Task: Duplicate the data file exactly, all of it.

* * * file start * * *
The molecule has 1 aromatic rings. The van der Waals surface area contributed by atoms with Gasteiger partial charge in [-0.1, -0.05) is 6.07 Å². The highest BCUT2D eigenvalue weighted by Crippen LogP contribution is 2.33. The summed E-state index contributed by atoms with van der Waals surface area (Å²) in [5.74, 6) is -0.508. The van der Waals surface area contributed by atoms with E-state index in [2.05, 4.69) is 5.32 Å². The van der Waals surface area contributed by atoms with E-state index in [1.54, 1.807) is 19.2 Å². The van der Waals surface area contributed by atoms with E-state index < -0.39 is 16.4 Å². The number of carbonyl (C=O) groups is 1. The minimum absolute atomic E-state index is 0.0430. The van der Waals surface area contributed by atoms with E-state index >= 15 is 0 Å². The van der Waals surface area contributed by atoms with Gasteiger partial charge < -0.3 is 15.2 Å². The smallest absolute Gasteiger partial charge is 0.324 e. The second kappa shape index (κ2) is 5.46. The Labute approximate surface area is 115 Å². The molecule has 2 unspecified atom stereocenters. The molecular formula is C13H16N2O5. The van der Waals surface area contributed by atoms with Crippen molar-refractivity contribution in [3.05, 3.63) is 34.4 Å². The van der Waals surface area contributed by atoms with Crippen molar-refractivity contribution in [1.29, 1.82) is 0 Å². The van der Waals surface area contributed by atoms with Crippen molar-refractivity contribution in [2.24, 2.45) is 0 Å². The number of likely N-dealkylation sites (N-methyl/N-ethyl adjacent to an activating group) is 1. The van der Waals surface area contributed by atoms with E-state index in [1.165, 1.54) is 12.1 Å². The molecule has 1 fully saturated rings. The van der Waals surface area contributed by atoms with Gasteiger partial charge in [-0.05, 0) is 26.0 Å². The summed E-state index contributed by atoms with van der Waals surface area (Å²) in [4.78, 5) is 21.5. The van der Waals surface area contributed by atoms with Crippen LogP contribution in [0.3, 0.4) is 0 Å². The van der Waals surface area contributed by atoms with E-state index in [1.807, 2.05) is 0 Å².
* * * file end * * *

The molecule has 1 aromatic rings. The van der Waals surface area contributed by atoms with Gasteiger partial charge in [-0.1, -0.05) is 6.07 Å². The highest BCUT2D eigenvalue weighted by Crippen LogP contribution is 2.33. The summed E-state index contributed by atoms with van der Waals surface area (Å²) in [5.74, 6) is -0.508. The van der Waals surface area contributed by atoms with E-state index in [2.05, 4.69) is 5.32 Å². The van der Waals surface area contributed by atoms with E-state index in [1.54, 1.807) is 19.2 Å². The van der Waals surface area contributed by atoms with E-state index < -0.39 is 16.4 Å². The number of carbonyl (C=O) groups is 1. The minimum absolute atomic E-state index is 0.0430. The van der Waals surface area contributed by atoms with E-state index >= 15 is 0 Å². The van der Waals surface area contributed by atoms with Gasteiger partial charge < -0.3 is 15.2 Å². The smallest absolute Gasteiger partial charge is 0.324 e. The second kappa shape index (κ2) is 5.46. The Labute approximate surface area is 115 Å². The molecule has 2 unspecified atom stereocenters. The molecular formula is C13H16N2O5. The van der Waals surface area contributed by atoms with Crippen molar-refractivity contribution in [3.05, 3.63) is 34.4 Å². The van der Waals surface area contributed by atoms with Crippen molar-refractivity contribution in [1.29, 1.82) is 0 Å². The van der Waals surface area contributed by atoms with Crippen molar-refractivity contribution in [2.24, 2.45) is 0 Å². The number of likely N-dealkylation sites (N-methyl/N-ethyl adjacent to an activating group) is 1. The van der Waals surface area contributed by atoms with E-state index in [1.165, 1.54) is 12.1 Å². The molecule has 1 fully saturated rings. The van der Waals surface area contributed by atoms with Gasteiger partial charge in [-0.05, 0) is 26.0 Å². The summed E-state index contributed by atoms with van der Waals surface area (Å²) in [4.78, 5) is 21.5. The van der Waals surface area contributed by atoms with Crippen LogP contribution in [0.3, 0.4) is 0 Å². The van der Waals surface area contributed by atoms with E-state index in [1.807, 2.05) is 0 Å².